Microsoft ends support for Office & Outlook 2007, users encouraged to upgrade



Starting this week on October 10th, Microsoft’s Office 2007 suite of programs have begun to transition out of support and users are being encouraged to migrate to either the Office 365 service or Office 2016.

One of the major reasons for users to upgrade is the discontinuation of support for the RPC over HTTP (Outlook Anywhere) protocol which is currently used in Outlook 2007 to communicate between Outlook for Windows and Exchange. The reason for the discontinuation of support for this protocol is because its successor, MAPI over HTTP, boasts significantly higher levels of security and allows for multi-factor authentication in Office 365.

“MAPI over HTTP was not backported to Outlook 2007 or earlier versions. If you’re using Outlook 2007, you will be in an unsupported state on October 31, 2017. If you want to continue to access Exchange Online mailboxes through the Office 365 portal (portal.office.com), we recommend that you move to a current version of Outlook that is under mainstream support, or use Outlook on the web,” the official Microsoft faq recommends. “Additionally, make sure that you don’t have any Outlook add-ins or third-party apps that rely on the RPC over HTTP protocol to connect to Office 365 data.”

Facebook, Microsoft build open standard for different AI frameworks



With the swift increase in artificial intelligence (AI) developments, Facebook and Microsoft have finally decided to unify their efforts by building an open standard called Open Neural Network Exchange (ONNX). The new format provides a shared model for interoperability in the AI framework ecosystem and initially brings Cognitive Toolkit, Caffe2 and PyTorch under one roof.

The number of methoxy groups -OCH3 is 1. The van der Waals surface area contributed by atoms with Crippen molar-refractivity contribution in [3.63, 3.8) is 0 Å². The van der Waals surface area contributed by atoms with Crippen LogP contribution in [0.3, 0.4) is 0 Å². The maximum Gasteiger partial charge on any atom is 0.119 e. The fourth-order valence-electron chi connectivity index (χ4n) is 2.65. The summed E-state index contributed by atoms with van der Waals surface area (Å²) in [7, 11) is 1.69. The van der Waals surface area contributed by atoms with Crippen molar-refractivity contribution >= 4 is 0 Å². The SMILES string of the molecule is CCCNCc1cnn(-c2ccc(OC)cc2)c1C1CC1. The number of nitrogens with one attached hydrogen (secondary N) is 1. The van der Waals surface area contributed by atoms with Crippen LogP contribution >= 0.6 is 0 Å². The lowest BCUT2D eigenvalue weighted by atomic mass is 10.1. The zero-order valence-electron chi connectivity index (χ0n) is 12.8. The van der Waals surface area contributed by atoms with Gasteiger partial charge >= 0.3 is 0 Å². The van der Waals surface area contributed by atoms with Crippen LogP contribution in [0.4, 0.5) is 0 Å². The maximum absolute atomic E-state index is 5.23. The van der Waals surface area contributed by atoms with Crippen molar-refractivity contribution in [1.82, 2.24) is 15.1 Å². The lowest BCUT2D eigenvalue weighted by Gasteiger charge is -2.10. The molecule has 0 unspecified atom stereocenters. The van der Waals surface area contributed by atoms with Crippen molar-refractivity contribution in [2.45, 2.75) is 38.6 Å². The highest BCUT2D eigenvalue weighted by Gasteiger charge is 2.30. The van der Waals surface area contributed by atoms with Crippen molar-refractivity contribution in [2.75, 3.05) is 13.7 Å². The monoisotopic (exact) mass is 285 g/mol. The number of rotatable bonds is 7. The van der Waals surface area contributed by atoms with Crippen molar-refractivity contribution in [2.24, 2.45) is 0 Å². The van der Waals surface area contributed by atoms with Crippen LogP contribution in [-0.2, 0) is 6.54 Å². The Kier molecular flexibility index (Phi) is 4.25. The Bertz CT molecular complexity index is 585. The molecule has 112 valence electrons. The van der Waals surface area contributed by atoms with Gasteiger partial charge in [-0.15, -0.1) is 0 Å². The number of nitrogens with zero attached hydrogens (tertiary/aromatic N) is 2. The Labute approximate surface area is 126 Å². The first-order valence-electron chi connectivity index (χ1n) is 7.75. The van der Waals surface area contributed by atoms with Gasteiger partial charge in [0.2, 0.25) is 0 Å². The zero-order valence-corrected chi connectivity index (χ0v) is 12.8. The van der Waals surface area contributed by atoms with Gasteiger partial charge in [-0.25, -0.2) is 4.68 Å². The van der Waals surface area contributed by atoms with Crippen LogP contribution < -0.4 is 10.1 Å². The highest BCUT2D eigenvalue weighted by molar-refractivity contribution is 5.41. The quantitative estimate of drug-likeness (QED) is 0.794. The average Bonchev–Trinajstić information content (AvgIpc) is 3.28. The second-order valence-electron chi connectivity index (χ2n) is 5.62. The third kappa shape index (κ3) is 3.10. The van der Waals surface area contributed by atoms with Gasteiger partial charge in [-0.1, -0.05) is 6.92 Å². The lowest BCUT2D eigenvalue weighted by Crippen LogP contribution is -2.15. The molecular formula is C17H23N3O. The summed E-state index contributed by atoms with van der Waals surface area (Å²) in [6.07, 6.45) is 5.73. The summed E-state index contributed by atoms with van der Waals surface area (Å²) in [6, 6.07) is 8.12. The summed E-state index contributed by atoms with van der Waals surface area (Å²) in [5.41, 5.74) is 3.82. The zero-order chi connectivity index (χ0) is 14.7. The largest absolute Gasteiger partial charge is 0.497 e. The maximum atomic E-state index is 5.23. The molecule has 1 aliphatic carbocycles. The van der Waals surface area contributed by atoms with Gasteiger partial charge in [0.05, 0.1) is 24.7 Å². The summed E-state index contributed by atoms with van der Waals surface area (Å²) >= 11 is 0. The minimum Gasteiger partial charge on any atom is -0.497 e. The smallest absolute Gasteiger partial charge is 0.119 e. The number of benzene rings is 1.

The primary aim behind the launch of the ONNX standard is to help developers with the ability to switch between different tools and even pick a combination to build their neural network solutions and machine learning developments. Facebook has already released the new versions of its Caffe2 and PyTorch to support ONNX, while Microsoft is set to upgrade its Cognitive Toolkit with native support for ONNX in the coming future. Further, both the companies are seeking community efforts to enhance the ecosystem with required advancements.

“With ONNX, we are focused on bringing the worlds of AI research and product closer together so that we can innovate and deploy faster,” said Joaquin Quiñonero Candela. director of applied machine learning, Facebook, in a detailed note.

Facebook’s developer team has unified operators between Caffe2 and PyTorch frameworks. PyTorch has also added a tracer that records the execution of the program as it runs to eliminate complexity and translate the neural networks into a graph representation.

The new standard enables Facebook to export a trained AI model developed using PyTorch into Caffe2 for inference. Similarly, it would soon allow developers to leverage Microsoft’s Cognitive Toolkit to enhance their machine learning models built through any of the two Facebook frameworks.

No initial support for third-party frameworks

However, the format doesn’t include support for third-party solutions such as Google’s TensorFlow or Apache MxNet. This means that the new move can only be leveraged if a project is particularly designed with a Facebook or Microsoft framework.

“ONNX provides a definition of an extensible computation graph model as well as definitions of built-in operators and standard data types,” writes Eric Boyd, chief vice president of AI data and infrastructure, Microsoft, in a separate blog post.

The initial ONNX code and documentation are available on GitHub. Powered by Python and C++, the project is licensed under MIT License.